Wed, Nov 01, 2017 - Page 6 News List

Inventor admits dismembering journalist


Peter Madsen, builder and captain of the private submarine UC3 Nautilus, is pictured in Dragoer Harbor south of Copenhagen, Denmark, on Aug. 11.

Photo: AFP

She was a promising young journalist, tested in trouble spots throughout the world, reporting on a Danish inventor famed for building what was thought to be the world’s largest private submarine.

The story seemed to present little danger, but it cost Kim Wall her life.

The Swedish journalist’s dismembered, naked torso was found on the southern Copenhagen coast in late August, and her head, legs and clothes were later discovered in plastic bags at sea.

The bags also contained a knife and heavy metal objects designed to take them to the ocean floor.

Wall’s arms are still missing.

Inventor Peter Madsen — who is in custody — has offered a shifting variety of explanations for Wall’s death.

Police on Monday revealed that Madsen now admits dismembering Wall’s body and throwing the body parts into a bay southwest of Copenhagen, but steadfastly denies killing her.

He previously claimed she had an accident, but now says she died from carbon monoxide poisoning suffered inside Madsen’s submarine while he was out of harm’s way on the vessel’s deck.

“This explanation naturally will lead the police into gathering additional statements from the coroner and the armed forces’ submarine experts,” Copenhagen police investigator Jens Moller Jensen said.

Police on Monday expanded the charges against him to include sexual assault.

Madsen, 46, is a self-taught aerospace engineer who was one of the founders of Copenhagen Suborbitals, which is dedicated to building submarines and manned spacecraft.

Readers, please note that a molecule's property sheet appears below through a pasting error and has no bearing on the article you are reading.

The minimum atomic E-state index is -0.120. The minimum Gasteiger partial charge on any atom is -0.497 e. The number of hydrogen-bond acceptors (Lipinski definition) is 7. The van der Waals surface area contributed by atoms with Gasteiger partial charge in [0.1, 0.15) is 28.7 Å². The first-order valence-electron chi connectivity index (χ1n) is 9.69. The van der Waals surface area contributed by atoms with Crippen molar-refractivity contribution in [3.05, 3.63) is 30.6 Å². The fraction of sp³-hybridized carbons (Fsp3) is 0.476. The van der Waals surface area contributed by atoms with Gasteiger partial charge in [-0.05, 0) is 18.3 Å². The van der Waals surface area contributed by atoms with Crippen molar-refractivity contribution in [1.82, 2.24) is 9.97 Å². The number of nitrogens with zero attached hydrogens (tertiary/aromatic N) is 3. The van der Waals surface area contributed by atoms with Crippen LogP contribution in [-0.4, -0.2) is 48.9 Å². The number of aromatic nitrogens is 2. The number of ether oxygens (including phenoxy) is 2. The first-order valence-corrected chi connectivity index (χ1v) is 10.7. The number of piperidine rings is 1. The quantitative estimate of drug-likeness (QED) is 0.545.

He generated attention in 2008 with the launch of Nautilus, which was billed as the world’s largest privately built submarine.

He denies killing 30-year-old Wall, who had carved out a name for herself in the competitive world of freelance journalism by producing a string of stories from Sri Lanka, Uganda, Cuba, the Marshall Islands and many other nations.

The globetrotting journalist was last seen alive on the evening of Aug. 10 on the submarine, known as the UC3 Nautilus.

Police believe Madsen and Wall did not know each other before their trip.

Concerns about Wall’s safety surfaced the next day when her boyfriend reported her missing.

Hours later, Madsen — a celebrated entrepreneur who dreamed of launching a manned space mission — was rescued from his sinking submarine.

Investigators believe he had sabotaged the vessel, despite his assertion that it had suffered a technical fault. He told authorities he had dropped Wall off on an island several hours after their voyage began.

Later, he dropped that version and said she had died in an accident on board. He said he had buried her at sea.

Madsen claimed she had slipped and suffered a blow to the head from a heavy metal hatch on the submarine — but police found no indication of a skull injury when her head was finally located.

Her torso was found with multiple stab wounds.

Madsen is charged with murder and mutilating Wall’s body.

Police on Monday said that the charges have now been extended to include sexual assault without intercourse.

An examination of Wall’s torso revealed wounds to her genitals and ribcage that were believed to have been caused during her death or shortly after.

“We’re taking an approach that there exists a sexual motive,” Jensen told Swedish broadcaster SVT.

Danish prosecutors said earlier they believe Madsen killed Wall as part of a sexual fantasy game.

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